The second lie is that lettuce has many insect problems. Now there are certain worms- Cabbage Loppers for example- that do like lettuce.  However, these are easily dispatched with Bt.  Bt- (Bacillus thuringiensis) is a naturally occurring bacterial disease that only attacks caterpillars.  Bt is organic and you can eat the produce with no worries that synthetic pesticides bring.  There are other insects that can be a problem at times, but I have found in my gardens that Bt is all I need to keep things in balance.  Also, there are other methods of insect control, but again the Bt is simple, easy and effective so that is what I use.  You can find it at most hardware and garden supply stores.

Lastly, lettuce grown in Texas tastes bitter- hogwash.  Again, you just need to know when to plant and what varieties to plant.  The types that are considered “slow to bolt” are the best for planting in the spring.  Bolting refers to sending up a conical shaft with blooms that will produce seeds.  Warm weather signifies to the lettuce that it is time to make seeds.  So, those lettuces that are slow to bolt will be the most tolerant of warm weather.  While you are looking in seed catalogs for heirloom selections (heirloom refers to varieties that will reproduce consistently if the seeds are saved) look for ones that were developed in Louisiana, Arkansas, Texas- of course- or Israel.  These areas have climates similar to ours and those varieties will usually do well here for the summer planting.  Look for varieties labeled “Cool season” or “cold tolerant” on the lettuces, these will be the one for planting in the fall.  When it comes to the spinach, swiss chard, and kale- these are not even stopped by a freeze so they will grow all winter.

Some of my favorite varieties are:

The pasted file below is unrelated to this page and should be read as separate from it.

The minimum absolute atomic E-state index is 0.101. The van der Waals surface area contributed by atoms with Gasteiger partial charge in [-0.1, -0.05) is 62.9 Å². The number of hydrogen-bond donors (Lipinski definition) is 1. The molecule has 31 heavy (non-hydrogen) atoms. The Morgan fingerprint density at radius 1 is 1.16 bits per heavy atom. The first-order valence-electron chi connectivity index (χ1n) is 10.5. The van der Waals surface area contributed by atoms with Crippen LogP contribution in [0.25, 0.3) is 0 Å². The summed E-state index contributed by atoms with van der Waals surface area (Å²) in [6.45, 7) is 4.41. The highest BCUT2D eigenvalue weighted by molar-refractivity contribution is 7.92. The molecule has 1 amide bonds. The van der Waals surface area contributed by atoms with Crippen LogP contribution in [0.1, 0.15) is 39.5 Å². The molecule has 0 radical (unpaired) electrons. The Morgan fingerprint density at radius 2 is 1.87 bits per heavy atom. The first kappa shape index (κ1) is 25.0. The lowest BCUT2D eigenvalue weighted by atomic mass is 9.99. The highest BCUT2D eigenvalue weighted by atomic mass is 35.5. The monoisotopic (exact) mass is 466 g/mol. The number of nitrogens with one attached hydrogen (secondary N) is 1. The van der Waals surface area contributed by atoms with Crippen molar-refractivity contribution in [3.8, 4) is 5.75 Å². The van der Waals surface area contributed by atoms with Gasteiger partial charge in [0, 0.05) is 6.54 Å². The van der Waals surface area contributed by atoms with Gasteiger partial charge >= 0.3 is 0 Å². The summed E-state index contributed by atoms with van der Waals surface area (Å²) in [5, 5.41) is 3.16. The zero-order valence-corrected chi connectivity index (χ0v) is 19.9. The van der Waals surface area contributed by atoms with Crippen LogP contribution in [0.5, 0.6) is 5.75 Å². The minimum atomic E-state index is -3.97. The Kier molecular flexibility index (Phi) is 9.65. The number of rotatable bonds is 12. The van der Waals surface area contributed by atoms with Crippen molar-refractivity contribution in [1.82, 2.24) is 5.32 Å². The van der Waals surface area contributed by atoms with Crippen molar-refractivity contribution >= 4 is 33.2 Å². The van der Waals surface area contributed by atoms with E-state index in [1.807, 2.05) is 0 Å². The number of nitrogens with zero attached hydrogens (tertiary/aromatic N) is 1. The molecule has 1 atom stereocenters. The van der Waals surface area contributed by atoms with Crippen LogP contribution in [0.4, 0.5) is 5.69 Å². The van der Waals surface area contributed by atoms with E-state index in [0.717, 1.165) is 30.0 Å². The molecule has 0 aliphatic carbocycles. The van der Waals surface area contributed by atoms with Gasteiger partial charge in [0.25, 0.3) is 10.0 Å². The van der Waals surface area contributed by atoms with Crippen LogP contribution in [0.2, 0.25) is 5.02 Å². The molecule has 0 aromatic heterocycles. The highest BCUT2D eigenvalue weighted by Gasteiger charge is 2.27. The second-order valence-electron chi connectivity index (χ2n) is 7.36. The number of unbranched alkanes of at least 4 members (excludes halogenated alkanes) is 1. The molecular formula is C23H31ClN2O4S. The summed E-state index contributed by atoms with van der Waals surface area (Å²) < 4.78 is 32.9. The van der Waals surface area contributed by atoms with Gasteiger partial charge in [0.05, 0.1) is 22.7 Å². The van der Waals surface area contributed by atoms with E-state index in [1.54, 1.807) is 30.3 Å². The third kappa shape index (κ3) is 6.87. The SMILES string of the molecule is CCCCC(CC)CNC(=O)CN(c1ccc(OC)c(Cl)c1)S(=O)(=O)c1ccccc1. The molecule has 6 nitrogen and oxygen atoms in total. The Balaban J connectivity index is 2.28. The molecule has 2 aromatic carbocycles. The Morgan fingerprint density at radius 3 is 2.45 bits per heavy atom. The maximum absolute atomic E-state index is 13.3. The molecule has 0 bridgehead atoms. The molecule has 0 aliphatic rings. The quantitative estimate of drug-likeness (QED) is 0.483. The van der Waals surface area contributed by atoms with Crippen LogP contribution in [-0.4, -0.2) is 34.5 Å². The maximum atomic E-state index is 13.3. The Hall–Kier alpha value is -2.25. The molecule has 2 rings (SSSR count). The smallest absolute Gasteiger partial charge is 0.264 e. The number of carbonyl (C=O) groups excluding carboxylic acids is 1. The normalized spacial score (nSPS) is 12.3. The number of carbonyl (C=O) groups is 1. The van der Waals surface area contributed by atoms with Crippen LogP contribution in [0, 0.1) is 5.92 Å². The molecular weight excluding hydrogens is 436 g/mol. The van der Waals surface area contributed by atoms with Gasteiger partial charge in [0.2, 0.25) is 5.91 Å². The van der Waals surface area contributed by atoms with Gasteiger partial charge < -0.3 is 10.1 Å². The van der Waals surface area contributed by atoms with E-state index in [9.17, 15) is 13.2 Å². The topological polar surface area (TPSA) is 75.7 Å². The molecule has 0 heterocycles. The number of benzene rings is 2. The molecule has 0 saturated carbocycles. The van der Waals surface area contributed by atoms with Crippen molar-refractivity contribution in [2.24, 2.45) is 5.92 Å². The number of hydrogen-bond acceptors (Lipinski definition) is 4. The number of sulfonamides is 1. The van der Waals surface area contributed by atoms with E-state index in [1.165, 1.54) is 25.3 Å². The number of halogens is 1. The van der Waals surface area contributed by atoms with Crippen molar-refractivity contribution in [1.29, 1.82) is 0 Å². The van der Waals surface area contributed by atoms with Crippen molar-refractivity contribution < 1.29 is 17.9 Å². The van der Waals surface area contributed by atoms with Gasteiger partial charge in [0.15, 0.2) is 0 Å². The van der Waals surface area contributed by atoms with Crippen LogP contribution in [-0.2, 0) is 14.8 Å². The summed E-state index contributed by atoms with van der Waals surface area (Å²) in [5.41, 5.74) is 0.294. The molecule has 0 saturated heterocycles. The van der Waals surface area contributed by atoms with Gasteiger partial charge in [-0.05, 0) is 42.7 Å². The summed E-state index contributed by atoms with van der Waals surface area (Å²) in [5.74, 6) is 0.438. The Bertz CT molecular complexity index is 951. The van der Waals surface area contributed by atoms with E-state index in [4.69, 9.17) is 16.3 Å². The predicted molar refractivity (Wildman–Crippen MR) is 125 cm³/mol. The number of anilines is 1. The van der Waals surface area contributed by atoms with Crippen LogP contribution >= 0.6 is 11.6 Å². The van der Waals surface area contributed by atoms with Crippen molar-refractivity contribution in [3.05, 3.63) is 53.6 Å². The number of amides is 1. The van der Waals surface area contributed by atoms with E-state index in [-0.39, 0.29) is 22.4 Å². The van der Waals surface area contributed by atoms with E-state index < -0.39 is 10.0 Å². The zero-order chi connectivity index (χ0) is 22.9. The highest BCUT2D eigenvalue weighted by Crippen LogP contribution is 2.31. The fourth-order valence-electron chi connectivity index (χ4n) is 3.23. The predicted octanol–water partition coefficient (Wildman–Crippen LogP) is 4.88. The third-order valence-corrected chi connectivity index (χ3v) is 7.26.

For Fall Planting: Black Seeded Simpson, Drunken Woman, Tom Thumb, Oakleaf
For Spring Planting:  Oakleaf, Jericho- awesome, Tom Thumb
Spinach- Longstanding Bloomsdale is great year round.

Most of your annual herbs like dill, Salad Burnett, chives are best planted on the same schedule as lettuce.
I like to sow the seeds in wide beds.  I thin the seedlings and use them in salads as baby greens.  Keep the lettuce or greens watered one inch once per week and a little shade is very helpful for extending the growing season in the summer.  The seeds usually germinate and emerge in 7-10 days.

So there you have it- the truth about lettuce.  Now what are you waiting for?  September is coming to a close and October is upon us,  I can just taste the homegrown lettuce now.

Fall Gardening Prep List

Fall Gardening Prep List

It may be hot now, but fall is closer than you think!  That makes me very happy!  Fall is the best time to begin a garden.  Below is a check list that I use during this time of year.  Most of the annuals are shrinking from the heat and its time to begin to think about the change coming.  Even vegetable gardening is very rewarding in the fall- more about that is coming soon!

 

Fall Prep List

  • Clean out spent summer annuals